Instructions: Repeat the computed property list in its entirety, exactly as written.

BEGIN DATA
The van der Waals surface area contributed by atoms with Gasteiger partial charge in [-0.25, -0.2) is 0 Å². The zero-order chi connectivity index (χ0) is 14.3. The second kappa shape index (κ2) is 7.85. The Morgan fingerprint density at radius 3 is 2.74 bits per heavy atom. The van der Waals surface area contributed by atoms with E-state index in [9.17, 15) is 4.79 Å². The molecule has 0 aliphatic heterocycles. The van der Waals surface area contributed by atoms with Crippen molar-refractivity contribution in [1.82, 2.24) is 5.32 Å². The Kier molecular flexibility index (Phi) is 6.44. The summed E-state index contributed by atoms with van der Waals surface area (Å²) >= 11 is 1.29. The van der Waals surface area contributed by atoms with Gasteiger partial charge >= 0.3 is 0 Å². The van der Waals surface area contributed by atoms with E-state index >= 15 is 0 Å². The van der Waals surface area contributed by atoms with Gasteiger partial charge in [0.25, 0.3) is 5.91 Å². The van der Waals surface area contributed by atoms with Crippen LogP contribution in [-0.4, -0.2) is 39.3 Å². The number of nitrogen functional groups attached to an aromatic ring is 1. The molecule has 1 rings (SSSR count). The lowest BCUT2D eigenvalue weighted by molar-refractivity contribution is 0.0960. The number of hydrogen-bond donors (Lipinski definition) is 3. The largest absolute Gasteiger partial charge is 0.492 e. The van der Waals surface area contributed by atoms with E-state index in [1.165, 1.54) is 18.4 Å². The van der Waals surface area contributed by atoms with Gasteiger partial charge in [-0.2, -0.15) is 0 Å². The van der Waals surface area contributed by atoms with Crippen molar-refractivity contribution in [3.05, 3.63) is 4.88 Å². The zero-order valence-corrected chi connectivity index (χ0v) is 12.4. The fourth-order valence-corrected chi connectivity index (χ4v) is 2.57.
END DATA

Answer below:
The van der Waals surface area contributed by atoms with Gasteiger partial charge in [-0.25, -0.2) is 0 Å². The zero-order chi connectivity index (χ0) is 14.3. The second kappa shape index (κ2) is 7.85. The Morgan fingerprint density at radius 3 is 2.74 bits per heavy atom. The van der Waals surface area contributed by atoms with E-state index in [9.17, 15) is 4.79 Å². The molecule has 0 aliphatic heterocycles. The van der Waals surface area contributed by atoms with Crippen molar-refractivity contribution in [1.82, 2.24) is 5.32 Å². The Kier molecular flexibility index (Phi) is 6.44. The summed E-state index contributed by atoms with van der Waals surface area (Å²) >= 11 is 1.29. The van der Waals surface area contributed by atoms with Gasteiger partial charge >= 0.3 is 0 Å². The van der Waals surface area contributed by atoms with E-state index >= 15 is 0 Å². The van der Waals surface area contributed by atoms with Gasteiger partial charge in [0.25, 0.3) is 5.91 Å². The van der Waals surface area contributed by atoms with Crippen LogP contribution in [-0.4, -0.2) is 39.3 Å². The number of nitrogen functional groups attached to an aromatic ring is 1. The molecule has 1 rings (SSSR count). The lowest BCUT2D eigenvalue weighted by molar-refractivity contribution is 0.0960. The number of hydrogen-bond donors (Lipinski definition) is 3. The largest absolute Gasteiger partial charge is 0.492 e. The van der Waals surface area contributed by atoms with E-state index in [1.165, 1.54) is 18.4 Å². The van der Waals surface area contributed by atoms with Gasteiger partial charge in [-0.2, -0.15) is 0 Å². The van der Waals surface area contributed by atoms with Crippen molar-refractivity contribution in [3.05, 3.63) is 4.88 Å². The zero-order valence-corrected chi connectivity index (χ0v) is 12.4. The fourth-order valence-corrected chi connectivity index (χ4v) is 2.57.